ISBN : 9780198801856
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Conceptual engineering and conceptual ethics are branches of philosophy concerned with questions about how to assess and ameliorate our representational devices (such as concepts and words). It is a part of philosophy that examines which concepts we should use (and why), how concepts can be improved, when concepts should be abandoned, and how proposals for amelioration can be implemented. Central parts of the history of philosophy have engaged with these issues, but the focus of this volume is on applications to work in contemporary philosophy of language and mind, epistemology, metaphilosophy, gender and race theory, ethics, philosophy of science, and philosophical logic. This is the first volume devoted entirely to conceptual engineering and conceptual ethics. It consists of twenty chapters written by leading philosophers, which explore the possibilities, benefits, problems, and applications of these influential branches of philosophy.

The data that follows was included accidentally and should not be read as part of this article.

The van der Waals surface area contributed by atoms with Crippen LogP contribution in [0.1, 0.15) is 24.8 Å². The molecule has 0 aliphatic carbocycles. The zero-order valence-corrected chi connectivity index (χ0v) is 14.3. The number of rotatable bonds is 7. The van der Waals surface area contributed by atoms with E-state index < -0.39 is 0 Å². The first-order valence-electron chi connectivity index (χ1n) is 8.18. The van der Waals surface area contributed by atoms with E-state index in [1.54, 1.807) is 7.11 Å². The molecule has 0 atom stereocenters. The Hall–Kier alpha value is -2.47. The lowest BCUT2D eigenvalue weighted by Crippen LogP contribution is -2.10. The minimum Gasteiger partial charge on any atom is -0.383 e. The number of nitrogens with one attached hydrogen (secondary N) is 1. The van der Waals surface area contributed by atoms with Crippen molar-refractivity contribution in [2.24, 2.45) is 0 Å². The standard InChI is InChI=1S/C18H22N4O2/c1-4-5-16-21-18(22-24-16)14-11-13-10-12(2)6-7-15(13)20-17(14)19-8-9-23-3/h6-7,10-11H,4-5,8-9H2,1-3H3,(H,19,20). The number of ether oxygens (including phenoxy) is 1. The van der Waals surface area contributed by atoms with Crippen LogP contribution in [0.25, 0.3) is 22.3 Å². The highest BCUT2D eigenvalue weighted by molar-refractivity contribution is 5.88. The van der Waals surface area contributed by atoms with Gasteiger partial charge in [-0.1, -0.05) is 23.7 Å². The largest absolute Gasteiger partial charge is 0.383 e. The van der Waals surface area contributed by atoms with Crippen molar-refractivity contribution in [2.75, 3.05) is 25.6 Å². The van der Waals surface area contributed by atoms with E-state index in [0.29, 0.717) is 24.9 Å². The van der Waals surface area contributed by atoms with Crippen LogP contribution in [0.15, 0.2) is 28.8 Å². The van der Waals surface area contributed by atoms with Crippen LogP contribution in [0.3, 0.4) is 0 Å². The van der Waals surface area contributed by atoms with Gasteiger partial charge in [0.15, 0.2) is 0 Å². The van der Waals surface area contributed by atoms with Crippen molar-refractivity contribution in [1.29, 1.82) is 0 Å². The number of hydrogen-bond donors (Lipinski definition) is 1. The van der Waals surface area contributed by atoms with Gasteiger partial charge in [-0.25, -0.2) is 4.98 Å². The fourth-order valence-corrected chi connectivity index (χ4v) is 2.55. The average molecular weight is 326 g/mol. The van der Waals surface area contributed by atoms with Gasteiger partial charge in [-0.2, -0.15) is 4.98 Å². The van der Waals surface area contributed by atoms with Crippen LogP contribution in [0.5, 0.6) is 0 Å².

1 Herman Cappelen and David Plunkett: Introduction: A Guided Tour of Conceptual Engineering and Conceptual Ethics
2 Derek Ball: Revisionary Analysis without Meaning Change (Or, Could Women Be Analytically Oppressed?)
3 Delia Belleri: Minimal Substantivity
4 David Braddon-Mitchell: Reactive Concepts: engineering the concept
5 Ingo Brigandt and Esther Rosario: Strategic Conceptual Engineering for Epistemic and Social Aims
6 Alexis Burgess: Never Say 'Never Say Never'?
7 Herman Cappelen: Conceptual Engineering: The Master Argument
8 Josh Dever: Preliminary Scouting Reports from the Outer Limits of Conceptual Engineering
9 Esa Diaz-Leon: Descriptive vs. Ameliorative Projects: The Role of Normative Considerations
10 Matti Eklund: Variance Theses in Ontology and Metaethics
11 Patrick Greenough: Neutralism and Conceptual Engineering
12 Sally Haslanger: Going On, Not in the Same Way
13 Frank Jackson: The Theory-Theory Approach to Ethics
14 Tristram McPherson and David Plunkett: Conceptual Ethics and the Methodology of Normative Inquiry
15 Alejandro Perez Carballo: Conceptual Evaluation: Epistemic
16 Philip Pettit: Analyzing Concepts and Allocating Referents
17 Mark Richard: The A-project and the B-project
18 Sarah Sawyer: Thought and Talk
19 Kevin Scharp: Philosophy as the Study of Defective Concepts
20 Rachel Katharine Sterken: Linguistic Intervention and Transformative Communicative Disruptions
21 Amie L. Thomasson: Pragmatic Method for Conceptual Ethics